Gere, who stepped in after John Travolta bowed out of the role, bares all as Julian, an L.A. rent boy who feels no guilt about using wealthy older women to fund his lavish lifestyle: "roll me in designer sheets, I'll never get enough," as Blondie's Debbie Harry coos in the film's theme song, "Call Me." (Gere would later reverse roles, playing the middle-aged client who treats Julia Roberts' up-and-coming hooker to a Rodeo Drive shopping spree in "Pretty Woman.") But there is a penance to be paid for Julian's sins: He's framed for a murder in Palm Springs and hounded by an LAPD officer named Sunday (religious symbolism alert!), played by another future "Pretty Woman" costar, Hector Elizondo.: "Doesn't it ever bother you, Julian—what you do?" His conscience is clean: "Giving pleasure to women, I'm supposed to feel guilty about that?… Legal is not always right. Some people are above the law."

Only the love of a God-fearing woman, a politician's wife named Michelle (Lauren Hutton), who wears a cross around her neck that Julian admires in bed, can save him. In the end, she tells him she'll bear false witness for him during a jailhouse visit that plays more like a confessional. Separated by glass but trying to touch her hand, Julian proclaims, "My God, Michelle, it's taken me so long to come to you." You can leave "Michelle" out of that line to understand Schrader's real message.

"American Gigolo" was a huge hit, so Schrader reteamed with producer Jerry Bruckheimer, composer Giorgio Moroder and cinematographer John Bailey for his next film, a remake of the '40s horror classic "Cat People." The first directorial effort he didn't write—Alan Ormsby loosely adapted DeWitt Bodeen's original script—it's Schrader's first film set in a surreal world rather than being grounded in gritty reality. While it prefigures "True Blood"'s New Orleans gumbo of graphic sex and supernatural gore, it demonstrates "Cat People" didn't merit two lives (or three, if you count the first film's ill-fated sequel, "The Curse of the Cat People"), muchless nine.

Nastassia Kinky—er, Kinski—and "A Clockwork Orange"'s Malcolm McDowell prowl around ridiculously as siblings Irina and Paul Gallier, the sole survivors of an ancient race who turn into felines (and not pussycats) when they're sexually aroused: "We are an incestuous race," it's explained. "We can only make love with our own and before we can become human again, we must kill." Paul tries to get Irina to engage in heavy petting (pun intended): "I'm the only one who can touch you and you're the only one who can touch me. We're safe together because we're the same." She resists, and Paul feeds on prostitutes and female runaways, eating them alive and ripping out their genitals. "Every time I pray it won't happen again," he tells one dumbbell bombshell he picks up in a cemetery before shape-shifting into a black leopard and devouring her.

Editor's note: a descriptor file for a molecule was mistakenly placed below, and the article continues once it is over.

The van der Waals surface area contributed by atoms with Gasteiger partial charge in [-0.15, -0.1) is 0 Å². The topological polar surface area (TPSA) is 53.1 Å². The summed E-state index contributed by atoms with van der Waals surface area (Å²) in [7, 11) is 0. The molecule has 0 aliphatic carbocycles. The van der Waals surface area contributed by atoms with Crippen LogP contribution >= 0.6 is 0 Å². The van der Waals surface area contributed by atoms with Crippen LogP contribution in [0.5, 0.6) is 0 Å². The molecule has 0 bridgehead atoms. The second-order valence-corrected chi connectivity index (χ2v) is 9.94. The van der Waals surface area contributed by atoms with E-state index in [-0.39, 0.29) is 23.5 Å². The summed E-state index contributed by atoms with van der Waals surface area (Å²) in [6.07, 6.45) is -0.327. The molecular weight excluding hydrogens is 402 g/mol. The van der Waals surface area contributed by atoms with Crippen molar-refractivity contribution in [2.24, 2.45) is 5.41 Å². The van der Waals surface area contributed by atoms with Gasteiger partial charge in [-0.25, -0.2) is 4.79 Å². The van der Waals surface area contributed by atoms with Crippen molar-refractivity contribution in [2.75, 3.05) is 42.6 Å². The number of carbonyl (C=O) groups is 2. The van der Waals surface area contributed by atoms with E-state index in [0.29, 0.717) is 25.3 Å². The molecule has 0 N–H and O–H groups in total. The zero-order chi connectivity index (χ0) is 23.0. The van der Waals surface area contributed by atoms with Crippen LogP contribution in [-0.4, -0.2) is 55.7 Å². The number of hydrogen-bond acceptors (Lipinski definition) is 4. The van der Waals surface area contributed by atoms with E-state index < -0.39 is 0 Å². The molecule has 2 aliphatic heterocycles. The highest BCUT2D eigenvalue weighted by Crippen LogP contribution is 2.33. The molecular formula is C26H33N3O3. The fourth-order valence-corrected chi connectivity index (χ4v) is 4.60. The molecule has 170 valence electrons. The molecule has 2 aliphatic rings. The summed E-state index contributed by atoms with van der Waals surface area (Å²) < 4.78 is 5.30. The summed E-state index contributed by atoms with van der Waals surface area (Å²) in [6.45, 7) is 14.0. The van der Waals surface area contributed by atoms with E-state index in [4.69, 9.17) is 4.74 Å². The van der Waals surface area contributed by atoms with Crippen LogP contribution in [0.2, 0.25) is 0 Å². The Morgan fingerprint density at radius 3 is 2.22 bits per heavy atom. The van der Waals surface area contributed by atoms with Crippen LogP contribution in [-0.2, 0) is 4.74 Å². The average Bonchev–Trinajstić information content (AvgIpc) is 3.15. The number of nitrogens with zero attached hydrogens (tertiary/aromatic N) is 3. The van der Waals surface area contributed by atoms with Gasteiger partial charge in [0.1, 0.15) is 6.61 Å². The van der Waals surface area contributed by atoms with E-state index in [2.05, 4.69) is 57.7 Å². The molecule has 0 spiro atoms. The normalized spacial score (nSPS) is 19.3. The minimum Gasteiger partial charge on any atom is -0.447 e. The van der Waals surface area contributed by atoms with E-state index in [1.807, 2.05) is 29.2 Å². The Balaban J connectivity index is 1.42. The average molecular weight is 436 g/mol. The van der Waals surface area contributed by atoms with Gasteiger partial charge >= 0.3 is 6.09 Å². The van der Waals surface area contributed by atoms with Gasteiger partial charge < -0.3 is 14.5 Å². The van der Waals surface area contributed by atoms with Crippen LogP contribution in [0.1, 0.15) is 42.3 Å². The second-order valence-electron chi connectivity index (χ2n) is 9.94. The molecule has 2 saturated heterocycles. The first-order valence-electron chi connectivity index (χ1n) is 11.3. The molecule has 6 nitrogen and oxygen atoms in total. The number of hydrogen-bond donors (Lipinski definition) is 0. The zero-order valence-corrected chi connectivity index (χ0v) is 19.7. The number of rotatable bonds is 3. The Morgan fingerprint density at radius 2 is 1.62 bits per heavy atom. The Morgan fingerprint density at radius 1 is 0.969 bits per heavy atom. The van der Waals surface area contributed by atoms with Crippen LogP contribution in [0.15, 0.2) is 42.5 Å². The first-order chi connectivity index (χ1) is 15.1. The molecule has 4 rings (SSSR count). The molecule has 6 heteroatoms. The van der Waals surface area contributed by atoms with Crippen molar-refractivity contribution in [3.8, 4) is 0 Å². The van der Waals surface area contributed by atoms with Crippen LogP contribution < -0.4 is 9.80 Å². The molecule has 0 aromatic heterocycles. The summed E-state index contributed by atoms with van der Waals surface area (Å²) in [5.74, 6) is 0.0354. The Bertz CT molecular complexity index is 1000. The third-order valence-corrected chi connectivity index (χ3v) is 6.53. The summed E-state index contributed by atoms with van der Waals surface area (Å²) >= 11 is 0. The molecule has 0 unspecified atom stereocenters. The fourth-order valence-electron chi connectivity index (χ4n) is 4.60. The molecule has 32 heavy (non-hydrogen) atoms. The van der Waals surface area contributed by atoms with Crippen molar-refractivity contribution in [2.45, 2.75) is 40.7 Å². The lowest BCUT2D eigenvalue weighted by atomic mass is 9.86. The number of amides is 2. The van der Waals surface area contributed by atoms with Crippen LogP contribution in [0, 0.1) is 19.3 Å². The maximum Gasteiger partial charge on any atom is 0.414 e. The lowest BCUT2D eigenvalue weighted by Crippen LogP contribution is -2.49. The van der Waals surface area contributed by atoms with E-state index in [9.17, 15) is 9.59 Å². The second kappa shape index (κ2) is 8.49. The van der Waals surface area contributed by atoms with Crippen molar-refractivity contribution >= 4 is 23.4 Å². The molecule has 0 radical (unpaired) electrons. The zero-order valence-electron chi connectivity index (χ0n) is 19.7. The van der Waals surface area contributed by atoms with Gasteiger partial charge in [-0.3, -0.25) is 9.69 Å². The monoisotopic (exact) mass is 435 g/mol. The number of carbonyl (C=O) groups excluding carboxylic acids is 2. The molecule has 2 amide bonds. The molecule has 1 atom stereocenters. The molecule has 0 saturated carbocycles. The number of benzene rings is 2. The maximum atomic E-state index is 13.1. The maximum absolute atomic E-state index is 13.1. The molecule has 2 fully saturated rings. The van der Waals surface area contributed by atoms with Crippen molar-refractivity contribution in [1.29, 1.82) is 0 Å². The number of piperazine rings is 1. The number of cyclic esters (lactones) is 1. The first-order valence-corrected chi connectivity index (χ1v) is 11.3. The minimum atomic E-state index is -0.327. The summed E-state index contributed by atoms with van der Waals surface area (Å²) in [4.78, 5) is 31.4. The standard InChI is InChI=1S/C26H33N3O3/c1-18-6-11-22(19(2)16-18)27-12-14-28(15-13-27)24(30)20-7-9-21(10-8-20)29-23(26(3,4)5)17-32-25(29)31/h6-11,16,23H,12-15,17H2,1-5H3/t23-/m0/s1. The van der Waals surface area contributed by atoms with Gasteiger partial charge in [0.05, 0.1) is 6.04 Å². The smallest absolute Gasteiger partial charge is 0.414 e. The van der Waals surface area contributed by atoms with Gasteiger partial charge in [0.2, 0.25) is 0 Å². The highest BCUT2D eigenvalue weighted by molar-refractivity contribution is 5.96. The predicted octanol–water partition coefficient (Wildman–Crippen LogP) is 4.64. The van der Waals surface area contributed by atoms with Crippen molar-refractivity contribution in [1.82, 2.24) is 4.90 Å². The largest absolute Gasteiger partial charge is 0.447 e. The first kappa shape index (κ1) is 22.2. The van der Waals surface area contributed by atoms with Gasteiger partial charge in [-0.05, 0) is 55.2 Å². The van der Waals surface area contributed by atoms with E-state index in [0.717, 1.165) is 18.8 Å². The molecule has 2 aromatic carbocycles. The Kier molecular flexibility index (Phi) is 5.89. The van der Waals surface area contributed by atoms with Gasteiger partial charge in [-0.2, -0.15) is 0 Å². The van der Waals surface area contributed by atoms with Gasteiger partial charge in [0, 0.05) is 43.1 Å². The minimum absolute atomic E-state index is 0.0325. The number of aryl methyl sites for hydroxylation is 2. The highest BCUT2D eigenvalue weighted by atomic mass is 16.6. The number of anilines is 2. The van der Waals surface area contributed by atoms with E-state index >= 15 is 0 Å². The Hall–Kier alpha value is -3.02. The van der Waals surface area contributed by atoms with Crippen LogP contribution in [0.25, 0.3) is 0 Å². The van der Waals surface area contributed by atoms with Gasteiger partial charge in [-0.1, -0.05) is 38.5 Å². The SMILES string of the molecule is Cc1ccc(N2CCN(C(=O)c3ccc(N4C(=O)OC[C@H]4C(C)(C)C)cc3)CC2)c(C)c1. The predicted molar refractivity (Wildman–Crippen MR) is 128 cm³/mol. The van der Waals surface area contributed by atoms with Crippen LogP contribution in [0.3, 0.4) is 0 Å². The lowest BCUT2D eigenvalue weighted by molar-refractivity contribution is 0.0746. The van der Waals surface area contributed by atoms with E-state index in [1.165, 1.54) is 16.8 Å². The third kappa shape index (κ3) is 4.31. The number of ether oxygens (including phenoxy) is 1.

Described by a cop as a "religious fanatic," Paul was "raised by carnival people, lion tamers, until they blew their brains out." You may feel like doing the same thing while watching this badly dated howler. Schrader lays on the religious imagery thickly—Irina wakes up naked in the Garden of Eden and tempted by a serpent—but he proves this Cat can't land on its feet. Oh well, at least it's still slinkier than Halle Berry's stinker "Catwoman."

"Cat People" turned out to be a dog at the box office, so Schrader headed back East with his brother Leonard, who cowrote his next film, "Mishima: A Life in Four Chapters." The narrative cross-cuts between scenes of the celebrated Japanese author Yukio Mishima's life—including the attempted coup he led with his private army in 1970 that led to his ritual suicide by seppuku—and intentionally stagey adaptations of his often-erotic writings. Sex, violence and faith collide once again as a Zen-acolyte stutterer loses his virginity to a prostitute; a vicious female loan shark buys the son of one of her debtors and uses him as her personal sex slave before committing murder-suicide; and self-hating homosexual Mishima masturbates to a religious-themed painting of Saint Sebastian with arrows protruding from his torso. Accompanied by a hypnotic Phillip Glass score, "Mishima" beautifully illustrates Schrader's obsessions. "A writer is a voyeur par excellence," the author declares, and the same can be said for the auteur. Schrader seems to identify profoundly with Mishima, who quips at a press conference to promote one of the films he's directed, "I'd like to be Elvis Presley." It's "Wild in the Country" all over again, only this time the country is Japan.

Perhaps not surprisingly, the heavily subtitled and just plain heavy "Mishima" crashed and burned at the U.S. box office, and Schrader strayed from the path of sin and skin with his next round of films. He explored his fascination with rock and roll in the miscast Michael J. Fox-Joan Jett drama "Light of Day," recreated one of the '70s' most sensational tabloid stories with the underrated "Patty Hearst" and flirted with voyeurism again with the Venice-set couples drama "The Comfort of Strangers"; but for the most part, these films reflected the passions of their authors, novelist Ian McEwan and screenwriter Harold Pinter, more than Schrader's own recurring motifs (although there is a key scene set at Saint Mark's Basilica in Rome).